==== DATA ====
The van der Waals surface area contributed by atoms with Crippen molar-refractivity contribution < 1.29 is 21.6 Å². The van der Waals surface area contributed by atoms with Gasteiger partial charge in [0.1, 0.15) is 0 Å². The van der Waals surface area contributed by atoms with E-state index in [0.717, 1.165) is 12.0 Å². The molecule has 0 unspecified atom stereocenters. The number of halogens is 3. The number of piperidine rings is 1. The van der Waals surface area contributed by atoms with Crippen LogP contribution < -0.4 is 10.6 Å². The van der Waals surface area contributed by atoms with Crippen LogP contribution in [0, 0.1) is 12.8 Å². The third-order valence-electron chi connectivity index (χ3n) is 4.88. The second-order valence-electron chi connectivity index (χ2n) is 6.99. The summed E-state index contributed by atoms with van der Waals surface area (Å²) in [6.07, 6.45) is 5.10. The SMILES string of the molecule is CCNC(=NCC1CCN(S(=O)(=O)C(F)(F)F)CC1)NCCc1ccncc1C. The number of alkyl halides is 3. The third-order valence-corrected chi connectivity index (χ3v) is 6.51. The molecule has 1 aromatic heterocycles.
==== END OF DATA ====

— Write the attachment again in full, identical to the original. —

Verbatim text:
The van der Waals surface area contributed by atoms with Crippen molar-refractivity contribution < 1.29 is 21.6 Å². The van der Waals surface area contributed by atoms with Gasteiger partial charge in [0.1, 0.15) is 0 Å². The van der Waals surface area contributed by atoms with E-state index in [0.717, 1.165) is 12.0 Å². The molecule has 0 unspecified atom stereocenters. The number of halogens is 3. The number of piperidine rings is 1. The van der Waals surface area contributed by atoms with Crippen LogP contribution < -0.4 is 10.6 Å². The van der Waals surface area contributed by atoms with Crippen LogP contribution in [0, 0.1) is 12.8 Å². The third-order valence-electron chi connectivity index (χ3n) is 4.88. The second-order valence-electron chi connectivity index (χ2n) is 6.99. The summed E-state index contributed by atoms with van der Waals surface area (Å²) in [6.07, 6.45) is 5.10. The SMILES string of the molecule is CCNC(=NCC1CCN(S(=O)(=O)C(F)(F)F)CC1)NCCc1ccncc1C. The number of alkyl halides is 3. The third-order valence-corrected chi connectivity index (χ3v) is 6.51. The molecule has 1 aromatic heterocycles.